“It’s an abomination!” “They want to ‘pick and choose’ what parts of the Bible to obey!” “God created Adam and Eve, not Adam and Steve!” Most same-gender-loving Christians from fundamentalist backgrounds have heard these phrases, over and over again, from their “Accusers” – homophobic Christians who refuse to acknowledge LGBT Christians as part of the Body of Christ. In Ready to Answer, Rev. Marilyn Bowens responds to their favorite slogans; and shares additional insights from her journey from fundamentalism to peaceful, authentic, and intimate relationship with God. Ready to Answer is food for the souls of LGBT Christians who are struggling to heal from the abusive theology, policies, and practices of Accuser churches. * * * “It is critically important that all LGBT Christians have an answer for those who would dare suggest that we are not embraced by the extravagant grace of our loving God. In the much needed and long awaited book, Ready to Answer , Rev. Bowens will enable us, our families and allies to conquer the fears within and the foes without.” Rev. Dr. Yvette Flunder Founder and Presiding Bishop, The Fellowship of Affirming Ministries “This is a book that can save lives, sanity; can help people really entrapped. It is very disarming.” Rev. Dr. Nancy Wilson Moderator, Metropolitan Community Church
Introduction 1 Peter 3:14-16 (KJV): 14But and if ye suffer for righteousness' sake, happy are ye: and be not afraid of their terror, neither be troubled; 15But sanctify the Lord God in your hearts: and be ready always to give an answer to every man that asketh you a reason of the hope that is in you with meekness and fear: 16Having a good conscience; that, whereas they speak evil of you, as of evildoers, they may be ashamed that falsely accuse your good conversation in Christ. There is a principle that I live by that I call “redeeming the pain.” That is my way of expressing my belief that something good can come out of any pain we experience. The basis for that belief is Romans 8:28 – “We know that all things work together for good for those who love God, who are called according to his purpose.” Looking for ways to bring good out of my pain is what I call “redeeming the pain.” To the extent that I can do that, I am relieved of the feeling that I went through whatever I went through for nothing. I find that sharing our stories is often a way to redeem our pain. Those experiences that sear our souls, the ways that we find of getting through them, and the insights that we gain in the process, are often exactly what another person needs; sometimes what another person is desperate for, to get through their own experience of similar pain. I feel inspired to write this collection of essays and musings with a few hopes and prayers in mind. First, my prayer is that Christians of minority sexual orientation and/or gender identification and expression will find hope, comfort, peace, and freedom from the torment of “the Accusers.” “The Accusers” is my label for those in Christian churches who persist in refusal to affirm and embrace us as the full-fledged, equally beloved children of God and members of the Body of Christ that we are. I know that pain. I am on a journey that has taken me through fear of loss of my soul, because of one aspect of who I am that I did not choose and cannot change, to the blessed assurance of God’s unconditional and eternal love for me. It took a while to get through the torturous part of the journey. But I did, with the help and by the grace of God. I want others on that path to know that the same help and grace are available to them. It would redeem my pain if this book conveys that to one person. I also pray that this work will find its way into the hands of our Christian allies and those of “straight” Christians who are asking the hard questions and engaging in the difficult conversation about whether faithfulness to Christian faith allows for the full inclusion of people who are lesbian, gay, bi-sexual or transgendered in their churches. It does; in fact, it requires it. I am grateful for all who have engaged in that conversation without investment in protecting the status quo in most churches, but with sincere desire to discern and do God’s will. It will redeem my pain if this book assists even one of you in embracing and helping others to embrace an understanding of God’s love as radically inclusive of all of humanity. Finally, I pray that some Accusers will, somehow, be led or persuaded to read this book. Even if their original intent is to chew it up and spit it out; to play “scripture war games,” pitting each reference to scripture that I make against one that they choose to “prove” me wrong, I hope some will read this. Why? Because I trust the Holy Spirit to bear witness to truth. And I trust that, even if they start reading this with the intent of refuting it and discrediting me, God is able to change their hearts, minds, and intentions by the time they reach the end of it. I have no illusions – that will not be the case for all of them; probably not even most. But it would redeem the pain I have borne if this book plays any part in there being even one less Accuser in this world inflicting that same pain on other LGBT Christians. My intent is to speak in my own voice, from my own experience, in a way that will be accessible to many people. There is a lot of readily available published material in which gifted Bible scholars – LGBT and straight – exegete scripture, do word studies, mine and compile historical information and present eloquent arguments for the full inclusion of LGBT’s in the life of the church. I am grateful for their work. It is not my intent to write a weak imitation of that kind of scholarship. What I hope for is to engage whoever will read this in holy conversation about the topics herein; sharing my thoughts and stimulating thought in them. I am who I am. God created who I am. I am standing fast in the liberty wherein Christ has made me free. No more apologizing; no more arguing; no need to defend. But if anybody asks me, sincerely wanting information about the basis of my hope in Christ, I am finally ready to answer. The rest, I leave in God’s most capable hands. Rev. Marilyn Olivia Bowens Religion or Relationship? Spoon-feeding is for babies, not maturing Christians. The problem I have with religion, as practiced in many churches, is that there seems to be an expectation (at best) or a requirement (at worst) that fully-grown adults allow ourselves to be spoon-fed the church’s religion of choice. They say, “Know God for yourself.” But it seems that they really mean, “Know what we tell you about God for yourself.” That placed me squarely between the proverbial rock and hard place. Doing what they expected me to do was precisely what made it impossible for me to do what they told me to do. I grew up in a religious system that did not encourage independent thinking on theological matters. My sense is that many churches operate the same way. They are “right.” They know and teach “the truth.” If you have a permissible question, they have the answer. If they don’t have an answer, that’s only because the question was not permissible in the first place. Some things are simply not to be questioned. Some people are simply not to be questioned. What a dilemma for anyone who loves the Lord with all of his or her heart, and after (or while) growing up in a church that embraces Accuser-theology, comes to understand that s/he is LGBT! If you continue to allow yourself to be spoon-fed their “religion,” you must accept that you must change something about yourself that you cannot change or go to Hell. The only other slightly more humane choice some Accuser-churches offer is to renounce homosexuality and refrain from “practicing.” You have a shot at getting to Heaven, and having a marginal place in the life of the church until then, if you accept being sentenced to a life of involuntary celibacy. You must deny yourself satisfaction of all of those quintessentially human social, emotional, and sexual longings that are fulfilled in loving intimate partnerships and marriages. For most people, this is not really a humane option at all; just the lesser of the evils, given the choices. When I preach, I often explicitly point out the “take-away thought” of the sermon. This is the main thing that I understand to be the message to be conveyed; the thing that I want to be sure that everyone hears. The take-away thought of this essay is: Authentic faith and personal relationship with God absolutely require giving yourself permission to ask your questions. Many Accuser-dominated religious systems won’t give us that permission. And there are reasons for that. But we have the power to give it to ourselves; and the right to ask the questions. I’ll share some thoughts about why Accuser-churches don’t like questions, and then some thoughts about why LGBT Christians must ask them.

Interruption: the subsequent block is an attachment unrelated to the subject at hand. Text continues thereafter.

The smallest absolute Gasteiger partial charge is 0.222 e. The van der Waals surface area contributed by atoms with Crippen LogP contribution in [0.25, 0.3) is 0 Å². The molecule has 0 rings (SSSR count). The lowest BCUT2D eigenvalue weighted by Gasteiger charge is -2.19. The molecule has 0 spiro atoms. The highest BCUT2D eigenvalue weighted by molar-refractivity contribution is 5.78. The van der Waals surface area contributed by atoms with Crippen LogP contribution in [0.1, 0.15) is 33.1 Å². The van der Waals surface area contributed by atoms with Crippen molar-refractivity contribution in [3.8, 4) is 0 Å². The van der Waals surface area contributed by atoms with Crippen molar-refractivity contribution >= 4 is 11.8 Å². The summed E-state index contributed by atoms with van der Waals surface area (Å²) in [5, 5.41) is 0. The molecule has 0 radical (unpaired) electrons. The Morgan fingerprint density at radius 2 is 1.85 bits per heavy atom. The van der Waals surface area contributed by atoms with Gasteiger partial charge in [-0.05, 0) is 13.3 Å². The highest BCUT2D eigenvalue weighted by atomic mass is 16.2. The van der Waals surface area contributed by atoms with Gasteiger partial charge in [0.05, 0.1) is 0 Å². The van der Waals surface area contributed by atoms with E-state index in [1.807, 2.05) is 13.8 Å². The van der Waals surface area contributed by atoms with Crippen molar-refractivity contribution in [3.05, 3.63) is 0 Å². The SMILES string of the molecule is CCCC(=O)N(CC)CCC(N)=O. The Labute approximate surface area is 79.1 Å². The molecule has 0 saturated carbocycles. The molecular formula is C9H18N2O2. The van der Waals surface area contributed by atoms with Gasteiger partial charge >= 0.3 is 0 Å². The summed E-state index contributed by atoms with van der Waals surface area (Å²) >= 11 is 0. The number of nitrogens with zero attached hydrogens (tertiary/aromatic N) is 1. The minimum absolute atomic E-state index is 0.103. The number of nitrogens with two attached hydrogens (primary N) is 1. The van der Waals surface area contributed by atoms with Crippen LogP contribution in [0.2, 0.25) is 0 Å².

Raised in a fundamentalist church environment, Rev. Marilyn Bowens speaks from the experience of her successful quest for spiritual peace as a same-gender-loving woman. A former attorney and law professor, Rev. Bowens is a dually ordained minister of the Metropolitan Community Church and The Fellowship of Affirming Ministries.